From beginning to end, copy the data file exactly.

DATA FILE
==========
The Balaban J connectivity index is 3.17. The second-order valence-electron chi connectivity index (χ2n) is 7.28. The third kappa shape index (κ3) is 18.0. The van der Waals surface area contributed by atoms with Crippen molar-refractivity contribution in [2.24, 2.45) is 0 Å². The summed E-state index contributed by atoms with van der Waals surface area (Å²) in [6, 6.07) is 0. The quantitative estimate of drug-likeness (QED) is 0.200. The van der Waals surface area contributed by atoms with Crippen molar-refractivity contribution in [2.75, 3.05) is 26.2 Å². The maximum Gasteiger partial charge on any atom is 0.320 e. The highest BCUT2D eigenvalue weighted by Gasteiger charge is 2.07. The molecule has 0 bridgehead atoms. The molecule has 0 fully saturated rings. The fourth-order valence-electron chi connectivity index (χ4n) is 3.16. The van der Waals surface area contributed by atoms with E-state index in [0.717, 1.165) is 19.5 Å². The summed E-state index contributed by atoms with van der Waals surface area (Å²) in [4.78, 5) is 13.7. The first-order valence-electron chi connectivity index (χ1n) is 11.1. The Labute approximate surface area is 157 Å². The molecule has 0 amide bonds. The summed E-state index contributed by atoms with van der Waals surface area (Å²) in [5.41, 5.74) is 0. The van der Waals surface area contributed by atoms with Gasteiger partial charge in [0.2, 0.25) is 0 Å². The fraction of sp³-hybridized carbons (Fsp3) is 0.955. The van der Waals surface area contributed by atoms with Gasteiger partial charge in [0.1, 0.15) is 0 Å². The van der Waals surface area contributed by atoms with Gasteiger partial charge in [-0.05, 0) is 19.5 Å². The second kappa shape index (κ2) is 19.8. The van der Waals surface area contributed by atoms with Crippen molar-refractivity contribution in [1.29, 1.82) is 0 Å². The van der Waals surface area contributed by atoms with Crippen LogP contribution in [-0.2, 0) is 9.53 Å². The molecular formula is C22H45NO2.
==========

The Balaban J connectivity index is 3.17. The second-order valence-electron chi connectivity index (χ2n) is 7.28. The third kappa shape index (κ3) is 18.0. The van der Waals surface area contributed by atoms with Crippen molar-refractivity contribution in [2.24, 2.45) is 0 Å². The summed E-state index contributed by atoms with van der Waals surface area (Å²) in [6, 6.07) is 0. The quantitative estimate of drug-likeness (QED) is 0.200. The van der Waals surface area contributed by atoms with Crippen molar-refractivity contribution in [2.75, 3.05) is 26.2 Å². The maximum Gasteiger partial charge on any atom is 0.320 e. The highest BCUT2D eigenvalue weighted by Gasteiger charge is 2.07. The molecule has 0 bridgehead atoms. The molecule has 0 fully saturated rings. The fourth-order valence-electron chi connectivity index (χ4n) is 3.16. The van der Waals surface area contributed by atoms with E-state index in [0.717, 1.165) is 19.5 Å². The summed E-state index contributed by atoms with van der Waals surface area (Å²) in [4.78, 5) is 13.7. The first-order valence-electron chi connectivity index (χ1n) is 11.1. The Labute approximate surface area is 157 Å². The molecule has 0 amide bonds. The summed E-state index contributed by atoms with van der Waals surface area (Å²) in [5.41, 5.74) is 0. The van der Waals surface area contributed by atoms with Gasteiger partial charge in [0.2, 0.25) is 0 Å². The fraction of sp³-hybridized carbons (Fsp3) is 0.955. The van der Waals surface area contributed by atoms with Gasteiger partial charge in [0.1, 0.15) is 0 Å². The van der Waals surface area contributed by atoms with Gasteiger partial charge in [-0.05, 0) is 19.5 Å². The second kappa shape index (κ2) is 19.8. The van der Waals surface area contributed by atoms with Crippen molar-refractivity contribution in [1.29, 1.82) is 0 Å². The van der Waals surface area contributed by atoms with Crippen LogP contribution in [-0.2, 0) is 9.53 Å². The molecular formula is C22H45NO2.